# Thread: Intro to Analysis

1. ## Intro to Analysis

I just started this class and for some reason the material isn't clicking at all. I was wondering if anyone could give me some sort of hint on how to approach this problem. I would GREATLY appreciate it.

2. Originally Posted by haikuambulance
I just started this class and for some reason the material isn't clicking at all. I was wondering if anyone could give me some sort of hint on how to approach this problem. I would GREATLY appreciate it.

I will do the first bit:

$x = qx + (1 - q) x < qx + (1 - q)y$ for $x < y$.

$y = qy + (1 - q) y > qx + (1 - q)y$ for $x < y$.

Therefore $x < qx + (1 - q)y < y$ for $x < y$.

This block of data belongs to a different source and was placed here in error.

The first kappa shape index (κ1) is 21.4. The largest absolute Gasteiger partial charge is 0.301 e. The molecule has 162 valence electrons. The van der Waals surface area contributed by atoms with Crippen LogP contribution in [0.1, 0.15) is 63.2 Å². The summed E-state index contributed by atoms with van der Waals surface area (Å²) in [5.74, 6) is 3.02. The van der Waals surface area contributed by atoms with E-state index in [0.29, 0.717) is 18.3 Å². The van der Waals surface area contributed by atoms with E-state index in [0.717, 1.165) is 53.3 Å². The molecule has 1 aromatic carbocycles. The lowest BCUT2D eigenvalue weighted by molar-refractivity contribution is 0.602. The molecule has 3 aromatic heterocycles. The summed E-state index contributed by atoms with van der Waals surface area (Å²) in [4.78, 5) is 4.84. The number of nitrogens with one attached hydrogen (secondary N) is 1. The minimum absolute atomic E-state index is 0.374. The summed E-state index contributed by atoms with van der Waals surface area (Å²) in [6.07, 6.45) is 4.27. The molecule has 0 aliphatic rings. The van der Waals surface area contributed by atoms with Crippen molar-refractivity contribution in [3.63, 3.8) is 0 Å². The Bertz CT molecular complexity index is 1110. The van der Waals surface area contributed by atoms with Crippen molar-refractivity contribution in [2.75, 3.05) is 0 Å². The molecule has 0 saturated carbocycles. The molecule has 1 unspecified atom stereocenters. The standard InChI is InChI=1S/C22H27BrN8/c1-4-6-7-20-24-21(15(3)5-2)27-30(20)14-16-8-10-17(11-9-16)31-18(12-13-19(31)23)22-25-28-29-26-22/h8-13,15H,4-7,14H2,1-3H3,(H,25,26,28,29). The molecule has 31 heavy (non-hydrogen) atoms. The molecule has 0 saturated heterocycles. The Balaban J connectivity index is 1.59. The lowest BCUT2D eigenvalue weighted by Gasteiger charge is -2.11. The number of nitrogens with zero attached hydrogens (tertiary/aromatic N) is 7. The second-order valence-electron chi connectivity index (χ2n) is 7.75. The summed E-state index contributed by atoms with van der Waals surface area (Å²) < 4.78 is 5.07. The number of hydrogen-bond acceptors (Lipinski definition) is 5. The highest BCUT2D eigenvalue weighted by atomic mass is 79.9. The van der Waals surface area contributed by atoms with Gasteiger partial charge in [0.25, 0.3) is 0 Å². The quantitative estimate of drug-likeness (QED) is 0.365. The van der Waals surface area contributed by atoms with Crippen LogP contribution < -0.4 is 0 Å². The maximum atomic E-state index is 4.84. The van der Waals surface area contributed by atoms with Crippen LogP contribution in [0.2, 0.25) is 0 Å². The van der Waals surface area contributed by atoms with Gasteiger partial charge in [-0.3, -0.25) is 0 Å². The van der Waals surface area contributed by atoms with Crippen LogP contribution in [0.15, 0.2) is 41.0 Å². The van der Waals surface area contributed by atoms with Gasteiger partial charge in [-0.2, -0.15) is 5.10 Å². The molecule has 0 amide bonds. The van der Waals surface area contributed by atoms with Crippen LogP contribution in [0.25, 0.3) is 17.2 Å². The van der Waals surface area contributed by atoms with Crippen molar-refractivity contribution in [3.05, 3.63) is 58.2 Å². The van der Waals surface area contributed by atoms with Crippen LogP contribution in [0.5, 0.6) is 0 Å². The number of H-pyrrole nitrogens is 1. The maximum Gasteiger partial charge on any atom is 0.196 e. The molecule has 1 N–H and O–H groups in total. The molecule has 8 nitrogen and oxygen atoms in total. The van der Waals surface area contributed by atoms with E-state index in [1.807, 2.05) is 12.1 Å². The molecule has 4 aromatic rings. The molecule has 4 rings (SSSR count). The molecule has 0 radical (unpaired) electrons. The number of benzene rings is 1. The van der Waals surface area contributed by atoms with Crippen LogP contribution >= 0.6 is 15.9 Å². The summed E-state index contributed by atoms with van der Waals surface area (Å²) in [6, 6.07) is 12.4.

3. Here's how I would do it. Since x< y, y- x> 0. Since q< 1, subtracting q from each part, 0< 1-q. Since 0< q, -q< 0 and 1- q< 1. Setting p= 1- q, we also have 0< p< 1. multiplying each part by the positive number y- x, 0(y-x)< p(y-x)< 1(y-x) or 0< py- px< y- x. Adding x to each part, x< py- px+ x< y. -px+ x= (1- p)x= qx and py= (1-q)y so that is x< (1- q)y+ qx< y.

(I first did that using "q" rather than "p" and arrived at x< qy+ (1-q)x< y which is true but not what is wanted. That when I switched to p= 1- q and did the same proof.)